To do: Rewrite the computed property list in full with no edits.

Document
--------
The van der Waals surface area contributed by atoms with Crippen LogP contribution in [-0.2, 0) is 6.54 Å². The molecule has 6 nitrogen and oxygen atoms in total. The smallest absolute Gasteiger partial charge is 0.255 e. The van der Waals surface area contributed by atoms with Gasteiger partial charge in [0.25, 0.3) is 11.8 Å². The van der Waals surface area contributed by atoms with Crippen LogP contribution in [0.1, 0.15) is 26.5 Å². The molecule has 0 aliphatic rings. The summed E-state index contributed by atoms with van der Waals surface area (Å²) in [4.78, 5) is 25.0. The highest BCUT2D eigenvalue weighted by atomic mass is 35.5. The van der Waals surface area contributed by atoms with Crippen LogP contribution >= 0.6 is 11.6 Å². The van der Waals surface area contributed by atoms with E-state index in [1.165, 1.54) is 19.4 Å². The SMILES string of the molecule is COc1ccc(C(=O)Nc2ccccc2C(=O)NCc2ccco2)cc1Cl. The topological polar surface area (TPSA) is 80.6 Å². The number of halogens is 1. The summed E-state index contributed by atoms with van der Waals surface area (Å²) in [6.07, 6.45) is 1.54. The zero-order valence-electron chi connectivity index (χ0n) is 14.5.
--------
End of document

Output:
The van der Waals surface area contributed by atoms with Crippen LogP contribution in [-0.2, 0) is 6.54 Å². The molecule has 6 nitrogen and oxygen atoms in total. The smallest absolute Gasteiger partial charge is 0.255 e. The van der Waals surface area contributed by atoms with Gasteiger partial charge in [0.25, 0.3) is 11.8 Å². The van der Waals surface area contributed by atoms with Crippen LogP contribution in [0.1, 0.15) is 26.5 Å². The molecule has 0 aliphatic rings. The summed E-state index contributed by atoms with van der Waals surface area (Å²) in [4.78, 5) is 25.0. The highest BCUT2D eigenvalue weighted by atomic mass is 35.5. The van der Waals surface area contributed by atoms with Crippen LogP contribution >= 0.6 is 11.6 Å². The van der Waals surface area contributed by atoms with E-state index in [1.165, 1.54) is 19.4 Å². The SMILES string of the molecule is COc1ccc(C(=O)Nc2ccccc2C(=O)NCc2ccco2)cc1Cl. The topological polar surface area (TPSA) is 80.6 Å². The number of halogens is 1. The summed E-state index contributed by atoms with van der Waals surface area (Å²) in [6.07, 6.45) is 1.54. The zero-order valence-electron chi connectivity index (χ0n) is 14.5.